Cut Outs & Isolators | The Street Weapon In Street Lighting Safety by Lucy Zodion
Published 04 Aug 2021
Street Lighting Safety
Cut Outs & Isolators
An industry leader in the design and development of street lighting control products, Lucy Zodion offers a range of solutions that span from the ground up; encompassing in-ground feeder pillars right through to cloud based IoT street lighting management. In the Highways industry, one of the key ranges Lucy Zodion offers is fused products.
Fused products or cut-outs and isolators have an important job that is often taken for granted – they terminate a supply cable and provide electrical protection for the light on the column, improving safety for those maintaining and upgrading lamp post infrastructure.
Greater awareness of safety & quality
Lucy Zodion understands that certain measures and standards should be met in order to ensure the safety of street lighting columns, where the independent testing of fused products contributes to their suitability in the field. From the materials such products are made with, to the way they are engineered to function, all are considerations before they can be used and installed.
The quality and manufacture of fused products contribute to their safety and reliability in the field. This is something that carries great impetus and should be understood by all in the industry. This paper explores what is currently known about fused products (from a manufacturing point of view) and the quality measures that are currently in place, to assure safety and quality.
What we know
To comply with a British Standard indicates that a company/organisation takes its responsibilities seriously; compliance is often taken as evidence of due diligence.
By following the processes recommended in a Standard, it implies that impetus is made on doing things properly. It is important to highlight that standards aren’t the same as regulations; following a standard doesn’t guarantee that the relevant laws are met, due to the fact that legislation could change within the lifetime of the Standard. But, companies that follow the standard give customers and collaborators confidence that measures are being taken to provide a high level of quality in the products they produce.
In respect of the context of this paper, reference is made to the BS 7654 Standard, which is for single phase street lighting cut-out assemblies for low-voltage public electricity distribution systems – 25A rating for highway power supplies and street furniture. This is a standard which covers the whole of the product and not just parts. From constructional and performance requirements, normal service and mounting conditions over all sizes, the Standard requires the designed unit to pass the tests prescribed within it. This is to ensure firstly that the unit is safe.
A large part of the Standard is the type testing that the designed unit has to pass; these tests will prove that the unit will be fit for purpose in service.
Such tests include:
Terminal Torque Test
This is a test which proves that terminals have the strength to be tightened to a given torque onto a copper rod, for a period of one hour and to show no signs of cracking or distortion; thus proving its durability in the field.
In regards to the material /design of the terminal – it states which material cannot be used, to the minimum amount of threads (all screw holes with pinching screws shell contain at least three full threads conforming to BS 3643).
In reference to the design of the unit – a simple part of the Standard gives the layout of the terminals, stating that Phase Neutral and earth shall be positioned from left to right and viewed from the front, so that an operative will instinctively know their way around the cut out unit.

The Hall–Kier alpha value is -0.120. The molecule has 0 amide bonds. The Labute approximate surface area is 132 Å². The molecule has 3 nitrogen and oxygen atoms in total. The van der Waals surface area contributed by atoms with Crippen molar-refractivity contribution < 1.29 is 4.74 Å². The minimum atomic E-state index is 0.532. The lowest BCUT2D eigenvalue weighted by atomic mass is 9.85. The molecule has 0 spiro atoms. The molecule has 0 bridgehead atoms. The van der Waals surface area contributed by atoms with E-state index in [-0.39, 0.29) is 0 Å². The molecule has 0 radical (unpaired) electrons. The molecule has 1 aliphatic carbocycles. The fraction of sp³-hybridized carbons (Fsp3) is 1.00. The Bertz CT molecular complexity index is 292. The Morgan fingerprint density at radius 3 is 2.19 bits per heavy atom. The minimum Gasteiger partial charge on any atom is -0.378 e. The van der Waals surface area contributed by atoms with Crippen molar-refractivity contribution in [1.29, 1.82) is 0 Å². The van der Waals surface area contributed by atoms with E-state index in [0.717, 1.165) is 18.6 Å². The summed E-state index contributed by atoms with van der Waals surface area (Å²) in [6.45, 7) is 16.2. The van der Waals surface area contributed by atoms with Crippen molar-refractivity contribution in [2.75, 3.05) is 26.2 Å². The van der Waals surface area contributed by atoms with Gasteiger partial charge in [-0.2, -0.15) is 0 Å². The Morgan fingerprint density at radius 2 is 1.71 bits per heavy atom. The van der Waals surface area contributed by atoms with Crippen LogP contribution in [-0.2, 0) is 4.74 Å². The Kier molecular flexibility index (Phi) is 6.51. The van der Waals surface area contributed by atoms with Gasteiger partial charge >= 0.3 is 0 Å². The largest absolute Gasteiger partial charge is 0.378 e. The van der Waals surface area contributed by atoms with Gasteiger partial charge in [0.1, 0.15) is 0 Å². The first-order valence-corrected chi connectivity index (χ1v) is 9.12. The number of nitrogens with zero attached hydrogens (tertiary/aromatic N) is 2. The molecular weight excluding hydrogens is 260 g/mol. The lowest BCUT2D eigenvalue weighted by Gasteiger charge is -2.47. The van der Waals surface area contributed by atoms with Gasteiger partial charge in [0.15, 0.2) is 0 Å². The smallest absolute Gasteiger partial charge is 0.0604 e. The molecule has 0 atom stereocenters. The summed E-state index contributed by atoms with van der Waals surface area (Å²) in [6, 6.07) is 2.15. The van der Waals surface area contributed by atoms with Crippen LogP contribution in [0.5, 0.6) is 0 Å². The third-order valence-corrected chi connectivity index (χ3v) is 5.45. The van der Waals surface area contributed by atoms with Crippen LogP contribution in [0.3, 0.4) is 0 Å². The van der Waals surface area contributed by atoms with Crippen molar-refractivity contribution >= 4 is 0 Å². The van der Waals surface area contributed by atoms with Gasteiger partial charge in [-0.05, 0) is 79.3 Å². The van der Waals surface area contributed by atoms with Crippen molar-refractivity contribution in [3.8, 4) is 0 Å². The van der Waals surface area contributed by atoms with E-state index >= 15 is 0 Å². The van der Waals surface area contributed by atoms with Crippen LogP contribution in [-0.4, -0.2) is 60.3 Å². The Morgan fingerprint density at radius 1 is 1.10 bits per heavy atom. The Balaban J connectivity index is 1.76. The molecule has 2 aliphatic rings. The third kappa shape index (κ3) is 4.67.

Where the standard does not cover the requirement in full, it will refer to other standards that will. This Standard also covers the IP levels required (IP22), again safeguarding the operative material choice is one area which is heavily scrutinized by the standard – this is covered by several tests:
This prescribes how the test is to be carried out. Impact energy of 0.25J, 2 Sets of units (6 in each); Test 1 at room temperature and Test 2 after the units have been at a temperature of -25°C for a period of not less than 18 hours, and is struck the amount of times as prescribed in the standard (three times).
This will prove the suitability of the given material and design; it proves both its durability and that the given materials will not shatter and expose dangerous parts. Clearances and creepage distances are also stated and are to be a minimum of 6mm.
The flammability test should be in accordance with BSEN 60695-11-10 test method A, which is a horizontal burn test.
Hot Ball Test
This is when a piece of apparatus with a 5mm diameter ball is pressed against the material surface with a force of 20N. and placed into a heating cabinet; this can be at different temperatures depending what the material is specified for:
- 125°C for insulating materials which retain current carrying parts,
- 70°C for other insulating material not necessary to retain current carrying parts in position
After a period of 1 hour, the test material is immersed in cold water at which point the diameter of the impression by the ball shall be measured.
Resistance to Tracking
This tests the material which in itself involves a series of tests, carried out in accordance to the Standard BS EN 60112.
In principle, this test requires the upper surface of the test specimen to be supported in an approximately horizontal plane and subjected to an electrical stress via two electrodes. The surface between the electrodes is subjected to a succession of drops of electrolyte, either until the overcurrent device operates, or until a persistent flame occurs, or until the test period has elapsed.
The individual tests are of short duration (less than 1 h) with up to 50 or 100 drops of about 20mg of electrolyte falling at 30 second intervals between platinum electrodes, 4mm apart on the test specimen surface. An AC voltage between 100 V and 600 V is applied to the electrodes during the test, where specimens may also erode or soften, thereby allowing the electrodes to penetrate them.
Resistance tracking is an important part of the testing process and pins down the characteristics of the materials used, as well as their ability to withstand environments similar to those in the field. Without such testing and the supporting certification, safety and performance cannot be assured.